Related: Adirondack Chronicles

Adirondack Chronicles, Part II

 
 

I saw my first eagle of this Adirondack season yesterday — but, no, not at some remote, romantic backcountry lake. She was circling looking for a parking place near the Price Chopper in busy Lake Placid (the Adirondacks’ answer to Georgetown), finally settling onto the top of a tall birch tree skeleton. She was gone before my camera could focus, heading west to see if traffic was any better in Saranac Lake (marginally).

The eagle at the Price Chopper is a good symbol of the many contradictions in the Adirondacks today. Conservation and development co-exist uneasily, each needing the other, but destesting that need. More than 100 years have passed since New York State declared the forest preserve “forever wild,” and that law and philosophy, ardently maintained and hotly debated at times, made it possible for eagles to reappear not only here but in other places that have attended to endangered species with care and the leverage of law.

But the eagles and herons and loons have had to learn to live with the Price Choppers and tree choppers and other signs of human development, however limited. The very limitations on development that ensure only relatively small patches of civilization on the edges of the deep wilderness also create hardship for the humans who are the year-round residents, the stewards of the North Country who are increasingly worried about the state of the economy up here. Too many storefronts are closed in Tupper Lake, once a bustling commercial center. Too many young people leave upstate New York never to return. The Price Chopper is the only fully-stocked supermarket for many miles. Those of us who come here for a few weeks in the summer delight in the faux-rustic sensibilities and comfy waterfront cottages. The year-round residents live more modestly back from the lakes through the long winters and cold springs.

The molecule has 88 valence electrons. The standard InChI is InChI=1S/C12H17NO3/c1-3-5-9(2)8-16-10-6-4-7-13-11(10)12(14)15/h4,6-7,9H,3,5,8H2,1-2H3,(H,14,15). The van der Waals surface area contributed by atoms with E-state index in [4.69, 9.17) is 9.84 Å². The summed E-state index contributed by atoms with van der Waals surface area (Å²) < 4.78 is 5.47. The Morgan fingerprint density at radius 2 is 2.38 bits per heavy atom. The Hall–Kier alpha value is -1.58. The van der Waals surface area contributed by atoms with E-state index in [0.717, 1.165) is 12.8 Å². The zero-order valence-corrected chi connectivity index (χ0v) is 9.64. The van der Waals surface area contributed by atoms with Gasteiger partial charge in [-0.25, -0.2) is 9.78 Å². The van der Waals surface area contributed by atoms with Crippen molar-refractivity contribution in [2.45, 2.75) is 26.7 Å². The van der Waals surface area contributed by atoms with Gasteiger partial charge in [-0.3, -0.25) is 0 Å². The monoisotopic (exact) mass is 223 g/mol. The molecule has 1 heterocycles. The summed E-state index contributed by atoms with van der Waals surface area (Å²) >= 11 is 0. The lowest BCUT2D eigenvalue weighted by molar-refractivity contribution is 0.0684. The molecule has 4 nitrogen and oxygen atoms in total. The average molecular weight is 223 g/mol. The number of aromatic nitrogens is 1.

“Forever wild” is essential for the health of not only this region but the planet as well. But economic development is also necessary to support human advancement. Finding the balance all over the globe is one of the great environmental, scientific and moral challenges of this era in civilization. The eagle at the Price Chopper should be a rare curiosity for both.

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Patricia A. McGuire, President, Trinity, 125 Michigan Ave. NE, Washington, DC 20017
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